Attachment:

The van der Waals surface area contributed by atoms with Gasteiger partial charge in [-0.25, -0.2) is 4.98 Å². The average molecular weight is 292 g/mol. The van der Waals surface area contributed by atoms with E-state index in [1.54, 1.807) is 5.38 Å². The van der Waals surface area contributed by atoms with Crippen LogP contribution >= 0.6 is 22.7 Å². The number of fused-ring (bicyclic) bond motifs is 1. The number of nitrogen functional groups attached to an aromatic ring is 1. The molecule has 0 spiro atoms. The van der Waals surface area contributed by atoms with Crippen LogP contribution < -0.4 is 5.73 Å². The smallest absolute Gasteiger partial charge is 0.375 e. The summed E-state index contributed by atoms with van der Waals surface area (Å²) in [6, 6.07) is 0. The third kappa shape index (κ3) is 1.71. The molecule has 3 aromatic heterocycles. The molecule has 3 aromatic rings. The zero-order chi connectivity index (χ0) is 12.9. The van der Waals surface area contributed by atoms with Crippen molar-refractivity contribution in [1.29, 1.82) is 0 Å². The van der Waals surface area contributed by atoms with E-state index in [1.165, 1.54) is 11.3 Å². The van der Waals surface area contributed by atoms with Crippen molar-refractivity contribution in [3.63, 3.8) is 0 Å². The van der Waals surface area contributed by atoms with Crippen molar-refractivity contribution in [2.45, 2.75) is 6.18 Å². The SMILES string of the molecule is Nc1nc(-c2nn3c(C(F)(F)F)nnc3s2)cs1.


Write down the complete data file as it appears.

The van der Waals surface area contributed by atoms with Gasteiger partial charge in [-0.25, -0.2) is 4.98 Å². The average molecular weight is 292 g/mol. The van der Waals surface area contributed by atoms with E-state index in [1.54, 1.807) is 5.38 Å². The van der Waals surface area contributed by atoms with Crippen LogP contribution >= 0.6 is 22.7 Å². The number of fused-ring (bicyclic) bond motifs is 1. The number of nitrogen functional groups attached to an aromatic ring is 1. The molecule has 0 spiro atoms. The van der Waals surface area contributed by atoms with Crippen LogP contribution < -0.4 is 5.73 Å². The smallest absolute Gasteiger partial charge is 0.375 e. The summed E-state index contributed by atoms with van der Waals surface area (Å²) in [6, 6.07) is 0. The third kappa shape index (κ3) is 1.71. The molecule has 3 aromatic heterocycles. The molecule has 3 aromatic rings. The zero-order chi connectivity index (χ0) is 12.9. The van der Waals surface area contributed by atoms with Crippen molar-refractivity contribution in [1.29, 1.82) is 0 Å². The van der Waals surface area contributed by atoms with E-state index in [1.165, 1.54) is 11.3 Å². The van der Waals surface area contributed by atoms with Crippen molar-refractivity contribution in [3.63, 3.8) is 0 Å². The van der Waals surface area contributed by atoms with Crippen molar-refractivity contribution in [2.45, 2.75) is 6.18 Å². The SMILES string of the molecule is Nc1nc(-c2nn3c(C(F)(F)F)nnc3s2)cs1.